Jesus said to the Pharisees, “Why do you also transgress the commandment of God because of your tradition?….Thus you have made the commandment[d] of God of no effect by your tradition. Hypocrites! Well did Isaiah prophesy about you, saying: ‘These people draw near to Me with their mouth, And honor Me with their lips, But their heart is far from Me. And in vain they worship Me, Teaching as doctrines the commandments of men.’” (Matt 15:6-9) The Catholic church continues this “tradition” of replacing God’s Word with tradition to this day. As the Bible says in Revelation, “Come out of her, my people, lest you share in her sins, and lest you receive of her plagues.” (Rev. 18:4). They have the appearance of godliness but deny the power thereof.

    Bro. Stone, I applaud your effort in this article because there are many things of merit within it and with which I subscribe and believe. I am sorry if I went off topic a bit, but it bugged me none the less when I read of Lent (a pagan holiday christianized) on my brother’s blog. Sorry, bro. I wasn’t spamming you or trying to hijack the thread. Thanks for letting me take time to explain my position.

    JD

    • Jonathan Stone
      February 29, 2012

      JD,

      Thanks for explaining your position. I don’t agree with your take on the RCC, but can agree to disagree, as you said in your first post.

      My perspective on church history is that Protestantism is not quite 500 years old. The Christian church is not quite 2000 years old. That means that 1500 years or 75% of church history is made up of a time when we all shared the same history (of course this is referring to the Western church–the Eastern Orthodox church has a whole different split). Sometimes people talk about things that happened before 1517 and refer to it as Catholic church history. But that history, in fact, belongs to all of us. For example, I cannot call the crusades a Catholic church incident, as there was no protestant church.

      There are some things that I adamantly disagree with in the RCC. However, I still consider members of the RCC to be my brothers and sisters. I come to that conclusion based on the fruit I see in their lives, which is the way that Jesus told us that we would be able to identify false prophets (Matt. 7:15-20). There are some docrines unique to the RCC that I disagree with. However, I have never found a religious sect or denomination that I completely agreed with.

      In my work within my community, as well as my encounters from living on the mission field, the RCC is most aligned with us on certain issues, especially areas of social outreach. For example, no group of Christians have done more for issues on the right to life than the RCC. Furthermore, find a group of homeless people, go to a prison, look for hungry people, check out free medical clinics, visit a pregnancy center that advocates life, etc., and chances are you will find Catholics already there doing everything they can to obey the commission of our Lord in Matthew 25:31-46.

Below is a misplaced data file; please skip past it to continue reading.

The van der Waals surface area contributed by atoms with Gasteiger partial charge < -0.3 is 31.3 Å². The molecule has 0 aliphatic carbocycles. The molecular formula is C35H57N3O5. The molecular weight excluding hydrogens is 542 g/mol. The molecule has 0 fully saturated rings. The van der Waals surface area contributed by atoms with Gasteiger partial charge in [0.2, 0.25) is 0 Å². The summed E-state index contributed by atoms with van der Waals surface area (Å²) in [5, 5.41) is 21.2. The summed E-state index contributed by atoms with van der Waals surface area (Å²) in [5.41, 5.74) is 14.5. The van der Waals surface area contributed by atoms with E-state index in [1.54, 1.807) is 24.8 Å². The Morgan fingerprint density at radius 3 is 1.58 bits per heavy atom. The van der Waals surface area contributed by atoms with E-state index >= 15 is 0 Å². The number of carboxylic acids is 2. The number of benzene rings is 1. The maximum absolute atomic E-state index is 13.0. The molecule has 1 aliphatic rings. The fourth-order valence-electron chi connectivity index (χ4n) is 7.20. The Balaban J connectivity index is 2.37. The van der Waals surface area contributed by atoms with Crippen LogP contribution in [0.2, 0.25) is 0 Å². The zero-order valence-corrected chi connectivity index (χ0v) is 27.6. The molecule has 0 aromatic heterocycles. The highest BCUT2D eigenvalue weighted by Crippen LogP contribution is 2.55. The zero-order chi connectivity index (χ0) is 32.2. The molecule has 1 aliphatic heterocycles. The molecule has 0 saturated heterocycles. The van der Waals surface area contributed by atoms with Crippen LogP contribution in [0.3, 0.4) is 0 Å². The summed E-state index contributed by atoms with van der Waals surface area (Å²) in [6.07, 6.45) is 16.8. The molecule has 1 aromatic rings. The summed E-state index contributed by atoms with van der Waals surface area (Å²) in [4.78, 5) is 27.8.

The RCC as an institution has issues. But again, I have yet to find an institution of organized religion that does not. However, what I find when I stand shoulder to shoulder with my Catholic brothers and sisters is the fruit of the Spirit, a record of good deeds, and obedience to Christ. In other words, sheep, not goats.

      I have friends that grew up in the RCC and had a very bad experience. They struggle to say much good about it. They found it to be dead religion and meaningless traditionalism. One of my favorite quotes comes from the historical theologian, Jaroslav Pelikan. He states, “Tradition is the living faith of dead men; traditionalism is the dead faith of living men.” All Christian traditions have the potential to offer life giving, faith building tradition passed on to us from the faithful Christians who went before us. But all Christian traditions also have the potential for weighing us down with dead religion.

      So, I think that we could point to anything as being potentially dangerous. But to dismiss out of hand over one billion Christians, or nearly half of the body of Christ, over things that MAY have been inspired from pagan rituals seems a foolish thing to do in my opinion. You are probably aware that Luther wrote hymns to the tunes of popular bar songs in his day, including the famous “A Mighty Fortress Is Our God.” John and Charles Wesley did the same. I am not afraid of pagan holidays, and do not believe that God instructed us to flee from them. Rather, He sends us out on His mission to redeem the world. There is truth and there is error. I do not deny that. The problem is that a little of both lies in each of us.

      Lent is neither a doctrine nor a requirement. It is a rich tradition, that builds the faith of billions of Christians every year (Lent is practiced in most Christian traditions, not just the RCC).

      I appreciate the opportunity to share my position. I do not expect that my perspective will sway you from your perspective. But hopefully we can, as you suggested, agree to disagree.

      Shalom,